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Natural Order by Brian Francis

Natural Order by Brian Francis

Before writing anything at all about Natural Order by Brian Francis I thought for a long time about how forthcoming I wanted to be about the content of, and my own reaction to, this novel. And, I decided I have to be straightforward and discuss the content without any concern about whether or not anyone is offended – because I hope that no one is.

Natural Order is a novel about an elderly woman, Joyce Sparks, 86 years of age, now living in an old age home. Joyce is thinking about her life and her present situation. We meet a younger Joyce, and through her memories we share the life she lived as a teenager, a young mother, older mother, and then an independent 72 year old.

As a teenager Joyce’s first love is a boy she works with at a soda fountain – Freddy. They go to movies together and Joyce feels a growing attraction – not noticing that Freddy is simply enjoying her company. In the 1950’s who knew about gay – most girls certainly didn’t and as one gay male friend of mine said, he hardly knew either. This reader, now more enlightened than I was at one time, knew immediately that Freddy was not the kind of guy to be attracted to girls.

When we meet Joyce as a young mother we witness her concern about the femininity of her son, John – even as a little boy he resisted the rough and ready activities of the other boys. Joyce attempts to hide her dawning knowledge from her husband, believing he would find her son’s homosexuality unacceptable. She will regret this for the rest of her life.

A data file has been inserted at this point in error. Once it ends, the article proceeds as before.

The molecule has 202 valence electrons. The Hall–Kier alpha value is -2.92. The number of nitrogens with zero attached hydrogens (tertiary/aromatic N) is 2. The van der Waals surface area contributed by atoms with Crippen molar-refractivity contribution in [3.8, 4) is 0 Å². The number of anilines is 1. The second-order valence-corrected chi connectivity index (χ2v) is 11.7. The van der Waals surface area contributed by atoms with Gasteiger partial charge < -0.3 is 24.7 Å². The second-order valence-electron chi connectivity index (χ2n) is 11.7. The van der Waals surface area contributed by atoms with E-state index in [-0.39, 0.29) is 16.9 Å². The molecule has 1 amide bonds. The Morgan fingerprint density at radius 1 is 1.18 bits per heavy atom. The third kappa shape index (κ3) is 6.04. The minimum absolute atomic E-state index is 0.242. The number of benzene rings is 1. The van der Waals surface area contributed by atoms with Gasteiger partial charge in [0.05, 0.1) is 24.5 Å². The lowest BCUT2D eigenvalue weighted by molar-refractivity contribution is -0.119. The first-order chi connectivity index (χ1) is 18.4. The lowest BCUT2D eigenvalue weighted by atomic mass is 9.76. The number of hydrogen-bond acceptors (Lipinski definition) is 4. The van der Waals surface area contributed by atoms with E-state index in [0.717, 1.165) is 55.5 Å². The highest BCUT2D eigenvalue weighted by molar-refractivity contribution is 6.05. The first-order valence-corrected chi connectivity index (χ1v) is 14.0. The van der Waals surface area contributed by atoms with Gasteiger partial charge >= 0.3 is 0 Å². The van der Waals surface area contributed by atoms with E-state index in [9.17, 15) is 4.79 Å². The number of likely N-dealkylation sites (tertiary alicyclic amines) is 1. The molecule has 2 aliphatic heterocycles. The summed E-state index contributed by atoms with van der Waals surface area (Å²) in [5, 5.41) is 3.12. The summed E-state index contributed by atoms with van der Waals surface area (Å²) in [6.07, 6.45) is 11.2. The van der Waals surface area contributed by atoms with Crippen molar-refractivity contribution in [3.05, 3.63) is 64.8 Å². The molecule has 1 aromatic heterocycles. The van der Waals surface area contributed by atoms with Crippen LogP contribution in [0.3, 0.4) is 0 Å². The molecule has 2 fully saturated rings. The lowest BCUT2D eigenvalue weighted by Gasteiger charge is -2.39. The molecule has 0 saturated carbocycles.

I thought about my own family’s experiences – a cousin who married disastrously when he was young, and then found love and companionship with another man after leaving his marriage. When both men died within a few years of each other, almost 20 years ago, our family was shocked and saddened. They had openly, together, been part of our lives, and yet at the memorial service for our cousin, his mother would not allow there to be any mention of the man he had made a home with – the most important person in his life. Forgivable, but a sad disservice to herself and her son.

This is almost exactly the struggle that Joyce Sparks lives with - heartbreaking for all involved – and such an unnecessary barrier to an open and happy relationship between parents and children. When I said to my husband that I find it hard to believe, in this day and age, that this is still reality, he said I was naive. And perhaps I am. But what parent would not want their child as part of their life no matter who their choice of a life partner? What a tragedy for all concerned.

There is a whole lot more to this story than the issue of Freddy and John’s sexuality. There is Joyce’s relationship with her sister, and her friends and neighbours. Joyce is a delightfully cranky old lady, with a wonderfully droll sense of humour. It is her humourous observances – or more accurately Brian Francis’ deadpan humour - that gives us some comic relief just when it is most needed. I found myself often laughing out loud. And, then there were times I found myself in tears. “I’m not convinced that things happen for a reason”, muses Joyce, in her old age. In her final hours, she thinks, “you can only deal with something with whatever means you have at a particular moment.” How true, and how wise an observance from a young writer.

Natural Order is a novel that I think deserves attention – Brian Francis writes with surprising honesty and skill. Of the new releases I’ve read this fall this is my favourite so far.

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